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Published May 2002

Technology Briefs

Vixel reorganizing,
selling software division

Vixel Corp., which specializes in storage networking technology, is selling its software division for up to $10 million and reorganizing its remaining operations to cut expenses.

Between the software group sale to Fujitsu Softek and the reorganization, Bothell-based Vixel went from 155 employees to 100 as of April 8.

About 30 of the 55 leaving the company worked in the software group and may be hired by Fujitsu Softek, which is setting up its own local office.

The sale raises money for Vixel and helps it focus exclusively on storage network hardware, company officials said.

Fujitsu Softek is buying the company’s software product, SAN InSite, along with associated intellectual property and development resources. Under the agreement signed in April, Vixel will receive cash payments of $5 million and up to an additional $5 million over the next four years from sales of Fujitsu Softek software based on SAN InSite.

CombiMatrix’s parent
proposes restructure

CombiMatrix Corp., a Mukilteo-based developer of biochip technology, will be effectively spun off as its parent restructures into two publicly traded companies.

Acacia Research Corp., an Internet and media technology firm based in Newport Beach, Calif., has owned a majority of CombiMatrix since 1995.

Under the plan, which hasn’t been voted on yet by stockholders, Acacia will buy the remaining interest in CombiMatrix and then trade its common stock into two new stock issues. One will trade under the CombiMatrix name, reflecting the performance of the biotech company. The other new stock, traded under the name of Acacia Technologies, will be tied to Acacia’s media-related businesses.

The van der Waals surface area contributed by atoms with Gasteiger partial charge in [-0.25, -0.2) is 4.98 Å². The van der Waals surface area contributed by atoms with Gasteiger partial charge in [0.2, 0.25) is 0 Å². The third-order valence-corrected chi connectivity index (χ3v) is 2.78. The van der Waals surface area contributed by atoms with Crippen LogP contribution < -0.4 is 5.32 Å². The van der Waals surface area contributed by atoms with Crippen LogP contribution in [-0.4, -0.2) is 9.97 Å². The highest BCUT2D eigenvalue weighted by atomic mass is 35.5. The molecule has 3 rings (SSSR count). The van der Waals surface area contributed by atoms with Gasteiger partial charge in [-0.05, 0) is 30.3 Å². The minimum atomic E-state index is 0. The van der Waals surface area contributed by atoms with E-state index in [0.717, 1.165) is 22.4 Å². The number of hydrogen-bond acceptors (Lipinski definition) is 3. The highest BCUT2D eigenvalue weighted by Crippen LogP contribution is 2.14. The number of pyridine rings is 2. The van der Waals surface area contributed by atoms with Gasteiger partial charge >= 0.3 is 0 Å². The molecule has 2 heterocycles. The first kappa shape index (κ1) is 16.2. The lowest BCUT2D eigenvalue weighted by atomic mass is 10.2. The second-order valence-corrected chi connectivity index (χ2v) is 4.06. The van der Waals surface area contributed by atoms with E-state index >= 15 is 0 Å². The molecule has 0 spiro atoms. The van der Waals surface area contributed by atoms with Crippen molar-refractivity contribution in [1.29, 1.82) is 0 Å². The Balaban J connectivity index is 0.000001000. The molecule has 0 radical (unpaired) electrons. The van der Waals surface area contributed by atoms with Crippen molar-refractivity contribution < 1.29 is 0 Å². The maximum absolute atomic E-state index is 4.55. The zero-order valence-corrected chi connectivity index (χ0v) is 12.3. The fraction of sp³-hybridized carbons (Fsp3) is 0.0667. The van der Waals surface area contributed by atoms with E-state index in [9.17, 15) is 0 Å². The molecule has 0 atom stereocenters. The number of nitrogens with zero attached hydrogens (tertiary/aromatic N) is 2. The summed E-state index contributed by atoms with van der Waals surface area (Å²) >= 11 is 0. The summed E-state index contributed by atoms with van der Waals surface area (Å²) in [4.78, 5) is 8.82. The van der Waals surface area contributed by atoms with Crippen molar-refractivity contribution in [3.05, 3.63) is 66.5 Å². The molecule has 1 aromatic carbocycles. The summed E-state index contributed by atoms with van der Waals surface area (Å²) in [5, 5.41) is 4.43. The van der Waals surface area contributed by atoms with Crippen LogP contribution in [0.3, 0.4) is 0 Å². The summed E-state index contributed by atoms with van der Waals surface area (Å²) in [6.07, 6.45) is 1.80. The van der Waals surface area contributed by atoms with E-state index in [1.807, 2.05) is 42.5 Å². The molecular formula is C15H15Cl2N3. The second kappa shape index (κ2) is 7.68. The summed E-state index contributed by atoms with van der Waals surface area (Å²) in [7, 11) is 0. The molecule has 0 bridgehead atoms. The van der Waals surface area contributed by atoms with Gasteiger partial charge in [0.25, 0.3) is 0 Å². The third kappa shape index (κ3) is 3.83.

Acacia also wants to transfer its majority ownership of Advanced Material Sciences Inc. to CombiMatrix. AMS holds the exclusive license to CombiMatrix’s biological processor array technology in the field of energy-related materials, including fuel cells and batteries.

Fluke buys biomedical firms
Fluke Corp. has purchased three biomedical instrument companies that make test equipment for the health-care industry.

The Everett-based company said in April that it had acquired DNI Nevada, Dale Technologies and part of Bio-Tek Instruments. The three firms previously comprised the biomedical instruments division of Vermont-based Lionheart Technologies Inc.

Fluke’s main products are hand-held test tools used by technicians and engineers.

The three biomedical companies develop and manufacture test equipment and software used in hospitals, the military and medical devices companies. Products include heart defibrillator analyzers, patient simulators and quality assurance software.

Fluke’s new division will have its headquarters in Carson City, Nev., where DNI Nevada is located.

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